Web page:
Skip Navigation LinksHome / Academics / Teaching and Research / Babson Faculty Research Fund

Babson Faculty Research Fund (BFRF)

The mandate of the Babson Faculty Research Fund is to encourage and support a variety of thought leadership and research activities, with the following objectives paramount:
  • to sustain, enhance, and renew the intellectual vitality of faculty by supporting the building of intellectual capital through meritorious research;
  • and to increase the public visibility and academic reputation of the College and its faculty, regionally, nationally, and internationally.
The Babson Faculty Research Fund is here to serve faculty members in all stages of their research activities.  The BFRF, through a competitive process, provides financial support for meritorious faculty research projects. 
 
In addition to supporting individual faculty research projects, the BFRF engages in other activities throughout the year to keep the Babson faculty and staff informed about ongoing research, faculty research publications and presentations, and funding opportunities.  The BFRF sponsors programs that feature faculty research presentations, and publishes newsletters, Research@Babson College, Annual Reports, and a Working Paper series.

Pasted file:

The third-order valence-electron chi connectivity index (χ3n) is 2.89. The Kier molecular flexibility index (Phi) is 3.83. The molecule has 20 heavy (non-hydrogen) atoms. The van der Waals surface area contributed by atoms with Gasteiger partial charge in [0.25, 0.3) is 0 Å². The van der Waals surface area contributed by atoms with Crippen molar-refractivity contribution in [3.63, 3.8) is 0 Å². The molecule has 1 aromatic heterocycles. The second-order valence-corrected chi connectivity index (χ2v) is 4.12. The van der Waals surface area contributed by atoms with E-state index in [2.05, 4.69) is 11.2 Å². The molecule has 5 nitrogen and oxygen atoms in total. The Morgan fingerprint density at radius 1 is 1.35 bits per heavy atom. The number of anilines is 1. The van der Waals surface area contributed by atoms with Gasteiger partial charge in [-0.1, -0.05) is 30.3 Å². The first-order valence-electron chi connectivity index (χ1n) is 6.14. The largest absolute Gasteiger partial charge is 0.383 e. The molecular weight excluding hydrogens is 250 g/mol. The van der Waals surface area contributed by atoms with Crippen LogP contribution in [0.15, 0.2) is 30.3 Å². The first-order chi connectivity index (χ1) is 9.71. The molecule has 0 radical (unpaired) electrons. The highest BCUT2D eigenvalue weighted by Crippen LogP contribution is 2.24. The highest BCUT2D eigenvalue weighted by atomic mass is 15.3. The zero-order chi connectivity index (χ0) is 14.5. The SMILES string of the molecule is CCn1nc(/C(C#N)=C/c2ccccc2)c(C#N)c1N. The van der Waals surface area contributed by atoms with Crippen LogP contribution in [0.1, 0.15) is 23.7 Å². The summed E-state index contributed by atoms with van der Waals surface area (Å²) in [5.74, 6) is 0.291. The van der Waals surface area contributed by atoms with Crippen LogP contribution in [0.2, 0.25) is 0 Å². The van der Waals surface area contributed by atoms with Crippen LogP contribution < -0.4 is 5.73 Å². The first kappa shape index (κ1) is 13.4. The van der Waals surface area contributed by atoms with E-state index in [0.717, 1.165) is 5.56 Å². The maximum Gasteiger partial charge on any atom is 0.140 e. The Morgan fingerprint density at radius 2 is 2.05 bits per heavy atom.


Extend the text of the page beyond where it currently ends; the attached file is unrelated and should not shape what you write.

Recent BFRF News

 
 
Mary O’Donoghue, Arts and Humanities, has several new publications and presentations to her credit. Her short story “The Bellingshausen Sea” (part of her BFRF-supported collection The Sweet Forbearance in the Streets) appears in the spring 2014 issue of The South Circular, a quarterly e-journal of four short stories published in Dublin. Another short story, “Jules Verne Seeks Dreamers for Long-Distance Travel in Time,” appears in the spring 2014 issue of The Georgia Review (University of Georgia.)
 
 Her translations of the Irish-language poet Seán Ó Ríordáin have just been published in a major bilingual edition of his Selected Poems (Yale University Press); these translations are part of a larger manuscript supported by the BFRF.
 
Also in March, O’Donoghue presented both her short fiction and translations at the Center for Humanities at Tufts. CHAT’s speaker series “promotes critical reflection on and exploration of the significance of the humanities and the arts for Tufts and its surrounding communities, encouraging discourse between humanists and artists, on the one hand, and other Tufts academics, on the other.